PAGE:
Scattergood Foundation

Advancing Innovative Strategies for Change in Behavioral Health

Early Assessment and Support Alliance (EASA)

Name of Innovative Program: 
Early Assessment and Support Alliance (EASA) for Early Psychosis Care
Sponsoring Organization
Early Assessment and Support Alliance (EASA)
Name of Innovative Program Lead: 
Irene Hurford
E-mail Address of Innovative Program Lead: 
ihurford@upenn.edu
Project Description: 
 Psychotic disorders affect three in 100 individuals.  Until recently, psychosis was considered a life sentence to disability, often leading to legal issues, involuntary hospitalizations and fear of mental health providers, trauma, high rates of suicide and accidental death, and long-term poverty and disability.  In 2001, a behavioral care network in Salem Oregon developed an early intervention model for psychosis. The model was tremendously successful and led to funding through the Oregon legislature to expand the program statewide.  EASA (Early Assessment and Support Alliance) was born. Since then, hundreds of young people experiencing psychosis have had a fundamentally different treatment experience than what existed prior to EASA.  Individuals who are part of EASA have had major reductions in hospitalizations and most have successfully continued with school and work. EASA participants demonstrate that with the right support individuals with psychosis can complete school, work, and live successfully as active community members.
Creativity and Innovation: 
 EASA was the first systemic effort to integrate early psychosis intervention into a community mental health system in the United States. Twelve years later, it remains one of the only early episode programs that are centered in a community mental health setting, as opposed to an academic center. From it’s earliest beginnings EASA borrowed and adapted programs and treatments from all over the world and integrated them into one of the first truly comprehensive early episode programs in the country. The framework for their program came from the seminal early episode work done in Melbourne, Australia and their practice guidelines for working with early psychosis. EASA then added models of Psychoeducation, supported employment, treatment for dually diagnosed psychosis and substance abuse participants, family-centered treatments, and others. This amalgam of programs and treatments was truly innovative and creative at the time, and has been replicated by other centers over the years.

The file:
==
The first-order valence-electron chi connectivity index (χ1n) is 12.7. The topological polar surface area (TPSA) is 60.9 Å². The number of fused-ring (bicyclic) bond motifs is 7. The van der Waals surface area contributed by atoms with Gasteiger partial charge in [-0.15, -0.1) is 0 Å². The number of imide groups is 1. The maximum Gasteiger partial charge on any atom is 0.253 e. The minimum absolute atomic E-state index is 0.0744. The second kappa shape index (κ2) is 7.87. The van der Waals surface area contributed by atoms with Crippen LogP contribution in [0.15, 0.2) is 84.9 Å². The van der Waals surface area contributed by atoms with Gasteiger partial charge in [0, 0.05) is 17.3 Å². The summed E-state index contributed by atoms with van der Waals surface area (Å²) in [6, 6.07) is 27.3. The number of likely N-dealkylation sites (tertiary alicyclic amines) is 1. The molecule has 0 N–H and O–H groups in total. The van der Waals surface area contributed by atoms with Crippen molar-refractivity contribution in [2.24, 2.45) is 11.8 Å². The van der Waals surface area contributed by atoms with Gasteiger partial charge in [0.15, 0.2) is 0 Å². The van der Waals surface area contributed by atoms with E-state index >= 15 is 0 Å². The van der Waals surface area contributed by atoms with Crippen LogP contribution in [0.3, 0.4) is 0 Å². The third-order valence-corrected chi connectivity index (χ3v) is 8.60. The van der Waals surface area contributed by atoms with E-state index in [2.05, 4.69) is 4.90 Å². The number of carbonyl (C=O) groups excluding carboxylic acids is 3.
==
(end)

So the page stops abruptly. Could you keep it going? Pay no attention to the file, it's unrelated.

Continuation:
Leadership: 
 EASA began with local department of mental health and private foundation funding. In six years their results were so impressive that the Oregon legislature committed over four million dollars to sustain and expand EASA. In response to the need to disseminate the model, EASA developed the Technical Assistance Center which serves to write the practice guidelines and fidelity tools, develop, provide, and facilitate training, supervision, and credentialing, develop written materials, media outreach, articles and publications, facilitate program development and access sustainable funding, and evaluate and coordinate research activities, data collection, reporting and analysis. EASA has become a leader in the dissemination of early psychosis models of care across Oregon, and they are also providing training and supervision in centers in California and Washington. In Philadelphia, we are hoping to partner with EASA to bring their leadership in early psychosis care to our city as we establish an early psychosis program.